The CME's magnetic field was directed southward, opposite to the Earth's magnetic field, and the solar wind whipped by very fast, says MacDonald.

"The storm's conditions led to a perfect environment for aurora-hunting," she says. On a scale of G1 (minor) to G5 (extreme), the storm reached a G4, or "severe" level.

The storm's Kp index, a global solar storm index, registered in the 6-8 range (9 is the highest).

Rare aurora-viewing--all the way to the southern U.S.

The strong solar wind blew for more than 24 hours, creating auroras visible as far south as the central and southern United States--a very rare occurrence.

The solar storm's peak hit during the daytime over most of the United States and Europe, but the storm persisted into the night and offered Americans and Europeans a brilliant nighttime light show.

Aurorasaurus reports came in from unusual regions: the south of England, Germany and Poland. In the United States, people spotted auroras in states such as Pennsylvania, Virginia and Colorado.

Data peak from Aurorasaurus users

Aurorasaurus participants logged more than 160 sightings during the St. Patrick's Day solar storm.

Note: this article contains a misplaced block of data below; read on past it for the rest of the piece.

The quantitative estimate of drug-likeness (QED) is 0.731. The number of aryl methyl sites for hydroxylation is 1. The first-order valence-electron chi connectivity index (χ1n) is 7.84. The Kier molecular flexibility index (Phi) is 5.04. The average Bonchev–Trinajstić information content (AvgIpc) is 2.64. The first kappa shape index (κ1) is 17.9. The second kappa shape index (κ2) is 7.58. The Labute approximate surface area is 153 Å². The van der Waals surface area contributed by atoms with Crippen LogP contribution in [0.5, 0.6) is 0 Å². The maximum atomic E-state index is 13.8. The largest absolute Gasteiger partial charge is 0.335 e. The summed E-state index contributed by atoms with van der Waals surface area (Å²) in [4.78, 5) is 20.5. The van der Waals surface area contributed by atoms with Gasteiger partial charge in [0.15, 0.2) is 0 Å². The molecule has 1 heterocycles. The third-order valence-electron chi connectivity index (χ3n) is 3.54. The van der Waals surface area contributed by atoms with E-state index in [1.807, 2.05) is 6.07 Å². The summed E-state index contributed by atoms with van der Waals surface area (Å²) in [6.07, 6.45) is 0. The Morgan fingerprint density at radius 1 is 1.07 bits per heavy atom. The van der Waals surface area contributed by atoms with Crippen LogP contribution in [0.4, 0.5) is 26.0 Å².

From midnight on March 17th through mid-day on March 18th, the number of registered users increased by 50 percent. Registering allows Aurorasaurus to communicate information in return, sending location-based sighting alerts.

"We combine reports to provide real-time alerts when auroras might be visible nearby," says MacDonald. "During this storm alone, we issued 361 such notifications.

"We're using Aurorasaurus data to improve auroral oval models, and to develop a better notification system using both satellite-based data and citizen science data."

Adds Moretto Jorgensen, "Auroras on a global scale are very difficult to capture using traditional scientific methods. Human observers linked through Aurorasaurus are a unique network for documenting them."

Whether on St. Patrick's Day or any other Earth-day, the aurora carries a message: take time to look up at one of the planet's most breathtaking sights.

Then look down, to be sure you can send photos of the event from your cell phone. Spirits dancing across the skies may have played havoc with its transmissions.